Because of its intense esoteric undercurrent and the highly influential underlying prop of the madness-inducing titular play, it is easy to overlook the futuristic society and its doomed social order portrayed in Robert W. Chambers’ The King in Yellow.
It shouldn’t be.
The oddly woven anthology, a blend of Poe-like horror, Gothic romance, and near-future war fiction (which was very much the rage at the time), written in 1895, has influenced Weird fiction writers – including H.P. Lovecraft – for more than a century.
T.S. Eliot described the modern era as “a heap of shattered images” and The King in Yellow certainly fits that description. However, there is something much more powerful than a disconnected image in Chambers’ thumbnail sketch of the future timeline:
“In the city of New York the summer of 1899 was signalized by the dismantling of the Elevated Railroads. The summer of 1900 will live in the memories of New York people for many a cycle; the Dodge Statue was removed in that year. In the following winter began that agitation for the repeal of the laws prohibiting suicide which bore its final fruit in the month of April, 1920, when the first Government Lethal Chamber was opened on Washington Square.”
The Lethal Chamber is almost incidental to the society. A lone miserable “Omega” man of society is shown practically sneaking into the convenient public death facility (indicating that shame can be papered over with bureaucracy, but not erased), but the Lethal Chamber itself does not play a prominent role in the psychic dystopia of The King in Yellow. It is there as a symbol (in Eliot’s “heap”) of the disintegration of virtue, honor and community following the industrial revolution.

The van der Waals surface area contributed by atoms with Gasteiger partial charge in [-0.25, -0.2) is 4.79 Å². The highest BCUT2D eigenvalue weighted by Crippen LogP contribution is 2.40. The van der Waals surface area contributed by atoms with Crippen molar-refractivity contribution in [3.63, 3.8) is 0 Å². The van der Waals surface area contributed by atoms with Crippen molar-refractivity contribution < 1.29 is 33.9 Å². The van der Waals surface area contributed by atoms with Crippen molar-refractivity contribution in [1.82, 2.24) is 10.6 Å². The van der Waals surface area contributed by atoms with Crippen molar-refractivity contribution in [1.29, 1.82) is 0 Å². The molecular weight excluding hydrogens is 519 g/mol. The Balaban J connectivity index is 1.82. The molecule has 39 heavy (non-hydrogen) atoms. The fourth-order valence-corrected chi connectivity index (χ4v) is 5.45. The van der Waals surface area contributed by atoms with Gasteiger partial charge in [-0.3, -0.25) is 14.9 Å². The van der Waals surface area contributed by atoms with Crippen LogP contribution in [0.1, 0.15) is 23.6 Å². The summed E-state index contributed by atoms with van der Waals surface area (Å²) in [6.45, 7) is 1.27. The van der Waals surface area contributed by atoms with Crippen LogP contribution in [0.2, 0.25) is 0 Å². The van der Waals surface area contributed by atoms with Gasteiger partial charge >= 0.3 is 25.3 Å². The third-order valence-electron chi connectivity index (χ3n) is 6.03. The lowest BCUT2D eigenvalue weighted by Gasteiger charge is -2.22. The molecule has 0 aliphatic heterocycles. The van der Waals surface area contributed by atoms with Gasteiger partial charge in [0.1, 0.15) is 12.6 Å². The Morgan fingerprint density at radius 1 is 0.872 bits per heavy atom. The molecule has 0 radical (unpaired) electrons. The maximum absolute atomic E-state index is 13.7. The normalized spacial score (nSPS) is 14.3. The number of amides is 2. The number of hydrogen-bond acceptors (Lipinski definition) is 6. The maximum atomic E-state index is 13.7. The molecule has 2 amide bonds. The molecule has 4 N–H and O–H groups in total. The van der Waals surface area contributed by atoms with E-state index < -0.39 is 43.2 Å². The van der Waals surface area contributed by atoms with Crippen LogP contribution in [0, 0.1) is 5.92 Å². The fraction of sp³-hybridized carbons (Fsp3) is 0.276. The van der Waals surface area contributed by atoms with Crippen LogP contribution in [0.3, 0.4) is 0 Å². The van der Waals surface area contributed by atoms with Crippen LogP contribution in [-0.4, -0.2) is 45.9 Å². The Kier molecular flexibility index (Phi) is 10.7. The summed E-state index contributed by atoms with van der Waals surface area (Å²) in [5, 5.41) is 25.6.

The stories seem disjointed at first – in fact, it is hard to detect anything science fictional about several of the later stories. The characters border on mental illness, but even their fanciful visions and self-perceptions are nothing like the wild, sociopathic, cat-fighting wax-ear wearing pinhead title figure of “The Repairer of Reputations.”
The – erm – hero – and narrator of that story believes himself to be the promised and coming King in Yellow, as prophesied in the play of the same name. He has a crown he keeps in a magical safe, and views his cousin, a dashing alpha male and military man who has won the heart of the protagonist’s secret crush, as a pretender to his throne.
Regardless of the varying “weirdness” of the tales (and a few would be \rejected by genre magazines today, and rightly so: there is hardly a speculative element to them.) this sort of social-marital jockeying is critical to following the King in Yellow.
The future war story about the German rocket siege of Paris is, in fact a story about the rise and fall of men in social status during a time of violent disruption. Chambers himself was a fine artist, and the corruption or outright attack on the École nationale supérieure des Beaux-Arts and the Beux Arts movement is portrayed over and over again in this strange little book. He closely linked male and female relationships to fine art and fate, and often portrays jealousy and rank and social decay as the driving force of madness, as symbolized in both the character and the eldritch play the King in Yellow.
Hastur, which is widely recognized as the dread and mythical place alluded to in “The Repairer of Reputations”, is also a character in one of the stories – an expert falconer. He is good and protective and lively and noble and…also dead.
When characters rise to fortune in the King in Yellow, it is at the expense of others and an act of fate. It indicates the thwarting of the Church, the desecration of the arts and, ultimately, is never satisfactory for he who rises. Social mobility is a fantasy, and the King in Yellow himself is the delusional wish for unmerited power.